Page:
On Friday, I was lucky enough to have lunch with one James Cunnama. Our banter varied from everything to nothing and so much in between. Having been fast friends for years, there is a natural comfort in our banter.
One of the highlights of our chat was the idea of a yard stick for every athlete. James mentioned that in his training, a yard stick is a crucial reference point for him to know how he is going in his preparations for world domination.
By yard stick, I am really terming the word “training partner” into something that we use as a measure, a reference and a guide. This training partner is someone who is reliable to you in terms of their training volume and how they absorb the mileage. For James, the key is to be doing the sessions together and when his yard stick is in foetal position in bed with cold sweats from the training regime, he needs to be going well for him to know he is ready for ass kicking season to open.
While it seems such a simple thing, obviously its far more complicated to find someone you can trust in that capacity.
This is the biggest flaw in how athletes approach training with a power meter. The power meter could be a reliable, incredible yard stick, but because its not a training partner in the physical sense, it doesn’t work for athletes who need that human touch. I would imagine that for a number-obsessed human, the power meter works 100% because they can essentially compete against the power meter on the bike. They don’t need their training partner to look them in the eye, to hear their breathing or to test their training partner with the odd “move” here and there.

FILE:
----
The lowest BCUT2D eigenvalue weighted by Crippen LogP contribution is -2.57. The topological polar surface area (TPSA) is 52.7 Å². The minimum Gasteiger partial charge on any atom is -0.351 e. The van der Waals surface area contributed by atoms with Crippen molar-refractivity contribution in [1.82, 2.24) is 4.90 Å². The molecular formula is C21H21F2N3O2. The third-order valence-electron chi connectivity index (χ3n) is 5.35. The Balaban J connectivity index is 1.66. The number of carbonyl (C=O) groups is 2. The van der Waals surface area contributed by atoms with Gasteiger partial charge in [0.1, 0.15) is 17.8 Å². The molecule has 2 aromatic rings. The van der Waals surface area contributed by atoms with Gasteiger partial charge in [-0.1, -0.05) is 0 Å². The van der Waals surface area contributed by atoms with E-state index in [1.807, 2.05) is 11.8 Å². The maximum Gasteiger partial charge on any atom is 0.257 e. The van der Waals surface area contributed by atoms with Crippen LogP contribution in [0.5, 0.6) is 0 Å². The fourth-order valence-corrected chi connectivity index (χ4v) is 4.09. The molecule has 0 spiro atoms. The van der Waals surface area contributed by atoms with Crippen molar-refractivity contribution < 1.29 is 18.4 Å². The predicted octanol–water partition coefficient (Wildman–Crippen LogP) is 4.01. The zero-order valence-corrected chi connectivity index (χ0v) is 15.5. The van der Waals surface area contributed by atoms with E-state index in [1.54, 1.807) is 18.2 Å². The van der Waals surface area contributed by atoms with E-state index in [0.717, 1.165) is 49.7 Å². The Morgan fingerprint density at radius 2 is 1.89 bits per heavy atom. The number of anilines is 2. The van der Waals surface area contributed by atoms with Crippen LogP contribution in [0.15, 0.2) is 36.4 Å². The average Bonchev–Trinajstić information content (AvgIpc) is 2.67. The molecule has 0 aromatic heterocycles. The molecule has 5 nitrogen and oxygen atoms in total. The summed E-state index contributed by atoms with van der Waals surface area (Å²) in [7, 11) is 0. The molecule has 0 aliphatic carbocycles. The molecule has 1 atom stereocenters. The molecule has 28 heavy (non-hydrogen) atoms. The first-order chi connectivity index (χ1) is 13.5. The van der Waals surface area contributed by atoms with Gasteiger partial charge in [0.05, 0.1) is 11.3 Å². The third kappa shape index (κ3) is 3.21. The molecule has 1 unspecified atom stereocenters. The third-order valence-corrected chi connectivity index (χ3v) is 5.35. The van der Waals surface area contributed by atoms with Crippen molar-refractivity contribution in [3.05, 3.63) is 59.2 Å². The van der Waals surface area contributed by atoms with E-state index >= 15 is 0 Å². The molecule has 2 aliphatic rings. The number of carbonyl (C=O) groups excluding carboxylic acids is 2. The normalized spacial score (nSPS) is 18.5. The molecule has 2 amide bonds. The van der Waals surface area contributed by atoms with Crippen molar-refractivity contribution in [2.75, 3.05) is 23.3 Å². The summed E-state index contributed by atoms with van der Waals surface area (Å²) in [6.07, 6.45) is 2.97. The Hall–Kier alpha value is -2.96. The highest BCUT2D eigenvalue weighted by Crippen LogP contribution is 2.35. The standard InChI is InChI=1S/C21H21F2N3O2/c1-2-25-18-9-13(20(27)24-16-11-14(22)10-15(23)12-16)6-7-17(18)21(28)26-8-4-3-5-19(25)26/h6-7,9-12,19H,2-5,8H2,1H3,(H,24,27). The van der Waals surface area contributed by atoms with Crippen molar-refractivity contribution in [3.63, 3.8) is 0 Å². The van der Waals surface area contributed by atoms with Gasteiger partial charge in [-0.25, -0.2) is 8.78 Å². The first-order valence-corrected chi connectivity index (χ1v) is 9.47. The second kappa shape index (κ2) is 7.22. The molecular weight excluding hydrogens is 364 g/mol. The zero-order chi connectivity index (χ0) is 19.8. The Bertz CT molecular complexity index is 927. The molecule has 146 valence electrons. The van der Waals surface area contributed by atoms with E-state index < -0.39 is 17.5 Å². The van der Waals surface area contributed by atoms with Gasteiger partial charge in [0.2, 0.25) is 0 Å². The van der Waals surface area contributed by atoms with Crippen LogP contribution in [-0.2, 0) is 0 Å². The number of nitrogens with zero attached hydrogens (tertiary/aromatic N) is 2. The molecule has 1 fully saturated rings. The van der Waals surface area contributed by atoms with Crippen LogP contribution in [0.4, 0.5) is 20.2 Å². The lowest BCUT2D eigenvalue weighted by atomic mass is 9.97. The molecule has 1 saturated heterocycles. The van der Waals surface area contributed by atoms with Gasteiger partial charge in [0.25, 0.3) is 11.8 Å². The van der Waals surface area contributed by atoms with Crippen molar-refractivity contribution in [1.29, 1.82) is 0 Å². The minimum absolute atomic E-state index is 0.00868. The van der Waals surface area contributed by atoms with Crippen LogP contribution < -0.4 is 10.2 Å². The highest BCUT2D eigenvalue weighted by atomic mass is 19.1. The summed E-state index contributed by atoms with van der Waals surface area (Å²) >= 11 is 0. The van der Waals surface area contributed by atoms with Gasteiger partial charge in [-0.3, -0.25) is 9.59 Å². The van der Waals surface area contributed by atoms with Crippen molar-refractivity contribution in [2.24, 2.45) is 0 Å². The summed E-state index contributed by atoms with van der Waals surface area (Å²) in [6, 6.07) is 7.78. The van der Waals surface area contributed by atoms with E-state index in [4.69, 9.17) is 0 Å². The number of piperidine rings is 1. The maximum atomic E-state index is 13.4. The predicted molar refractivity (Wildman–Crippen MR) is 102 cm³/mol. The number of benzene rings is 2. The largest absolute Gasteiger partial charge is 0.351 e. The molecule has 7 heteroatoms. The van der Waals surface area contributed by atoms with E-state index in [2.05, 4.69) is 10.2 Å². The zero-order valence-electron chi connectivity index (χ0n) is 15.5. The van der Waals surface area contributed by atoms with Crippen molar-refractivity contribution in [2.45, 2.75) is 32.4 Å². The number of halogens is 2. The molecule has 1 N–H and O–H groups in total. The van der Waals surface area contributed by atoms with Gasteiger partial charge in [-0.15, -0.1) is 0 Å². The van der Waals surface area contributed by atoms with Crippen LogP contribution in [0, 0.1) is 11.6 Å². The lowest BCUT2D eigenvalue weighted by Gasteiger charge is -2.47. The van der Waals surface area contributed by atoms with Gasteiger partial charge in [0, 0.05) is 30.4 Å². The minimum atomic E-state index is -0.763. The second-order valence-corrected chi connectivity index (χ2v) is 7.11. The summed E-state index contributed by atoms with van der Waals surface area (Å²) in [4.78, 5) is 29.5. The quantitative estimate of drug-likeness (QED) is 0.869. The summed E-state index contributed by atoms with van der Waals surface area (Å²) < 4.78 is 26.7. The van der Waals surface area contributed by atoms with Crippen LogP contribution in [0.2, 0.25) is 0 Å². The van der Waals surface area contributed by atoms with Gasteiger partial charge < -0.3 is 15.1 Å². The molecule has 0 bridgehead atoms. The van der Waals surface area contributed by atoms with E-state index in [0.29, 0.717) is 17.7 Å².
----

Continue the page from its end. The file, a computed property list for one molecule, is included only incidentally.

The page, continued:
It was a lightbulb moment for me.
I love training with people at selected times in the week. My training groups are essentially, my yard stick. There is a specific athlete in every group who I like to compare myself against from time to time. Not every session, but every so often, just to see how I am going.
I have become an athlete who trains much more on “feel” than numbers and its served me well over the years. There are athletes who could never train on feel, as they have no comprehension of what any specific intensity “feels” like in their body. They run/ride to a number, and hold that number.
Each to their own and neither way is the correct approach to the letter – instead every persons’ yard stick is their measure on how they are going in their training.
Who is your yard stick?
How often do you measure up?
How do you change your approach if you are not measuring up?
Do you attempt for more improvement if you are consistently ahead of the yard stick or do you settle with confidence that you’ll maintain this ‘advantage’ by simply keeping on with your current schedule?
All vital questions.
Some food for thought on a Monday.